Addiction can be a devastating disease and it hurts millions of Americans every day. Conquering a substance abuse problem is immensely difficult, and the path is not so easy afterwards, either: An addict who achieves sobriety will have much work left to do in putting their lives back together and building the future that they want and deserve. It can be done and it is an option for you. If you or a loved one are suffering from addiction, the time has come to take action and craft a better future.
Seeking help and finding recovery
Addiction is a powerful thing. In fact, that it’s virtually impossible to beat a substance abuse problem on your own. If you believe that you may be an addict, the first thing you need to do is seek professional help.
This can mean all kinds of things, experts explain. A recovery coach can help you through the process; so can therapists, psychologists, and psychiatrists (and these roles can be similar, or even overlap). You have options for therapy and coaching in person for medication-assisted treatment, or in inpatient rehab. You have the power to shape your recovery plan, but you need to make sure that your plan includes the professional support that you need in order to kick your substance.
Protecting your assets, record, and reputation
Finding sobriety is a wonderful thing. Unfortunately, not all of the problems that you had as a substance abuser will disappear when you banish the substance from your life. You’ll always be an addict, and you’ll still have to deal with the fallout and consequences from your time as a substance abuser.
You have to take responsibility for your past actions. But that doesn’t mean that you shouldn’t protect yourself and your reputation, cautions a Denver criminal lawyer. In states like Colorado, charges related to substance abuse could threaten your career and your future. From employment background checks to your future freedom, a serious criminal conviction could drastically alter your sober life.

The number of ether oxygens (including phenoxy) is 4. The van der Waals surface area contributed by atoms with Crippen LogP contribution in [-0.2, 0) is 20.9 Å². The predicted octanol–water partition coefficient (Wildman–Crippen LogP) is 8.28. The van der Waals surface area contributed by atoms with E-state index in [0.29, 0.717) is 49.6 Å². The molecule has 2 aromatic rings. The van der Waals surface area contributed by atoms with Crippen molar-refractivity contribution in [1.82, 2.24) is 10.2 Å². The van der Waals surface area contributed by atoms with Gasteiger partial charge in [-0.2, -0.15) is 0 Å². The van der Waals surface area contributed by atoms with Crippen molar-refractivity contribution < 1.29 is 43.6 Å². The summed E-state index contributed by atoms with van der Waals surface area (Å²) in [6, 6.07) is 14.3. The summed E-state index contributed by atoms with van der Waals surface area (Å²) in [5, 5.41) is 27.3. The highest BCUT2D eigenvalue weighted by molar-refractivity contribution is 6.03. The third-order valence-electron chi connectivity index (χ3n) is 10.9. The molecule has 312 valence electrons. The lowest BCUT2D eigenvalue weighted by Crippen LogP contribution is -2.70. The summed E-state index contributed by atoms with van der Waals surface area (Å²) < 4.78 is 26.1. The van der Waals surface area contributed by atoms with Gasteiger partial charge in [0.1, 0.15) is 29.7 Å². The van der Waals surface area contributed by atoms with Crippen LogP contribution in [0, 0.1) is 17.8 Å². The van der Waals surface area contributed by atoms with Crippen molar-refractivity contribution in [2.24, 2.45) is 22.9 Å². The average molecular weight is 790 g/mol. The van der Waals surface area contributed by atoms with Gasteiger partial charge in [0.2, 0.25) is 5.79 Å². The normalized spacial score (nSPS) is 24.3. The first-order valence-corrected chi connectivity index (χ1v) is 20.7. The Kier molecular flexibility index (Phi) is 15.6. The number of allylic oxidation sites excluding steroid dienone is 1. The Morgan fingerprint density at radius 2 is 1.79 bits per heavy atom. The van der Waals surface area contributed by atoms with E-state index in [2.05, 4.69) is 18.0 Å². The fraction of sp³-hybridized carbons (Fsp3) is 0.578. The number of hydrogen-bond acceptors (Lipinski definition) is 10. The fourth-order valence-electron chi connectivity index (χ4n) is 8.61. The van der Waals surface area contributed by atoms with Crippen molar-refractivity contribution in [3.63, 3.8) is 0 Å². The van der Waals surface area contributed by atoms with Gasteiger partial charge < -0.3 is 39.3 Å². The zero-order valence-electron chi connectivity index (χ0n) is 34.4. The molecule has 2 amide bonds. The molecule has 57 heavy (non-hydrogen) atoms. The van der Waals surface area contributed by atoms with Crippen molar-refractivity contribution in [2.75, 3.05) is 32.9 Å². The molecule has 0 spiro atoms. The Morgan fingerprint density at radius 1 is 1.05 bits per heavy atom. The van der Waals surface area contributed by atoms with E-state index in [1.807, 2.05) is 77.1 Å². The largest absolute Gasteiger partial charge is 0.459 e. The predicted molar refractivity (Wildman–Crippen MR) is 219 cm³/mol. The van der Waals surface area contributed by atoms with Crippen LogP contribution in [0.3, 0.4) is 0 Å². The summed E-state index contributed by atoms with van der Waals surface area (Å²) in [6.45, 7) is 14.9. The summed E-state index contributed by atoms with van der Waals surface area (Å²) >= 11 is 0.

That’s why you need to protect yourself. Once you’re able to, speak to an attorney about any outstanding charges or warrants. Be proactive; ignoring this stuff won’t make it go away. You should also talk to attorneys and financial advisors about any financial problems you may have, as well as any fears of fraud. Are debts that piled up during your darkest days threatening your bright future? Does anyone from your old life have information that could help them steal your identity or rob you? Seek out the experts and protect yourself.
Building a new life and career
There is a lot to manage as you achieve sobriety, and fixing up the things that your substance abuse has damaged will preoccupy your thoughts. But don’t forget to look to your bright future, too.
Now is the time to start thinking about what you want to do with your sober life. This is the moment to start rebuilding your career or to strike out on a new one. This is the time to find healthy and enjoyable hobbies. Think about what you want and develop a plan to go get it. You may want to go back to school, or take advantage of one of the programs that exist to help addicts achieve in their sobriety.
Maintaining what you’ve created
Overcoming substance abuse is an incredible achievement, but it is also an ongoing project. Getting sober is difficult, but staying sober is the true test. And, while substance abuse can be beaten back, addiction is a lifelong affliction. No matter how long it has been since you last used your substance of choice or how much you’ve built in the time since then, you’ll always have to protect your accomplishments from the threat of relapse and a return to the darkest days of your substance abuse problem.
Because of this, sobriety needs to be a lifelong priority for you. One day at a time, you need to stay on the straight and narrow. To do this, you’ll almost certainly want to seek ongoing therapy and support groups. This is the life you want; protect it, says LibertyBell Law Group P.C., Civil Division Los Angeles.